Leonard quits as Scottish Labour leader
Richard Leonard after he was elected Scottish leader of the party in 2017 (pic: Terry Murden)
Scottish Labour leader Richard Leonard has resigned saying speculation around his leadership has become a “distraction” to getting over the party’s message.
He issued a statement just after 4pm saying he had “thought long and hard” over Christmas about Scottish Labour’s response to the Covid crisis.
“I have also considered what the speculation about my leadership does to our ability to get Labour’s message across. This has become a distraction,” he said.
“I have come to the conclusion it is in the best interests of the party that I step aside as leader of Scottish Labour with immediate effect. This was not an easy decision, but after three years I feel it is the right one for me and for the Party.”
With an election just over three months away the party will seek to install a new leader to steady the ship. Deputy leader Jackie Baillie has taken over as interim leader but other contenders for the role will include Anas Sarwar, whom Mr Leonard beat in the 2017 contest, and possibly health spokesman Monica Lennon whose free period products legislation has just received Royal assent.
Scottish Executive Committee chairman Cara Hilton announced that the Procedures Committee to oversee the election of a new Scottish Labour leader has now been formed and will hold its first meeting tomorrow (Friday). The committee will meet in the coming days to agree a timetable for electing a successor.
Critics will say Mr Leonard has quit ahead of what could be a humiliating wipe-out at the May Scottish election and a third place behind the Tories.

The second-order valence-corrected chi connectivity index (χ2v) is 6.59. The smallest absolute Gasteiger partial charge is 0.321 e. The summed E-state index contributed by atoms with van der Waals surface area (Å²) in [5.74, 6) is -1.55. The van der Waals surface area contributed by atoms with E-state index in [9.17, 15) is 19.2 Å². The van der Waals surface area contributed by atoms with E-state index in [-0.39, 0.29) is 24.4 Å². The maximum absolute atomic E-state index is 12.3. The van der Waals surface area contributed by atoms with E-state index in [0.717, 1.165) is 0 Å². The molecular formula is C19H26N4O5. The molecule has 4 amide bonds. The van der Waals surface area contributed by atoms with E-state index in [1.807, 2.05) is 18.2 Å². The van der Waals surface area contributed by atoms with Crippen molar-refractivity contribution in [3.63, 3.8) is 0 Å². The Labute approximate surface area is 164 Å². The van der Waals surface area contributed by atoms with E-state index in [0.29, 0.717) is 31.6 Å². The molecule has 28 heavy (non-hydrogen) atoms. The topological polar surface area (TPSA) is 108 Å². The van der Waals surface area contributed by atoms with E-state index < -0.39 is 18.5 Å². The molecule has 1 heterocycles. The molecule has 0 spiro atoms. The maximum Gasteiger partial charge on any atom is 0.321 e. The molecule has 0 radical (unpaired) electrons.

Ms Baillie said in a statement: “We face the fight of our lives in the run-up to the 2021 Scottish Parliament elections. But as we fight for every vote and seat, we will come together to hold the SNP and Tories to account for their record of failure.
Jackie Baillie: ‘we face the fight of our lives’ (pic: Terry Murden)
“I know Richard will continue to work hard to campaign for a Scottish Labour government as an MSP, and as our lead candidate in Central Scotland in the Scottish Parliament elections.”
Yorkshire-born Mr Leonard, whose firebrand style of left wing Labour politics was closely aligned to Jeremy Corbyn, has faced numerous calls to step aside.
The party’s resistance to Scottish independence is regarded as the key reason for former supporters deserting it for the SNP which is now well ahead in the polls and certain to be re-elected in May.
The latest SavantaComRes shows that show that more than one in three voters who supported Labour in 2019 would now vote for the SNP.
A recently bungled statement on the Brexit Bill which Mr Leonard apparently did not sign off was among a number of personal setbacks. He was accused in parliament on a number of occasions of asking questions of the First Minister that had already been answered, or coming at issues from a position he had previously argued against.
It has been revealed that financial support for the party is being withheld because of dissatisfaction with Mr Leonard’s policies, giving weight to claims that he was pushed out, which he denies.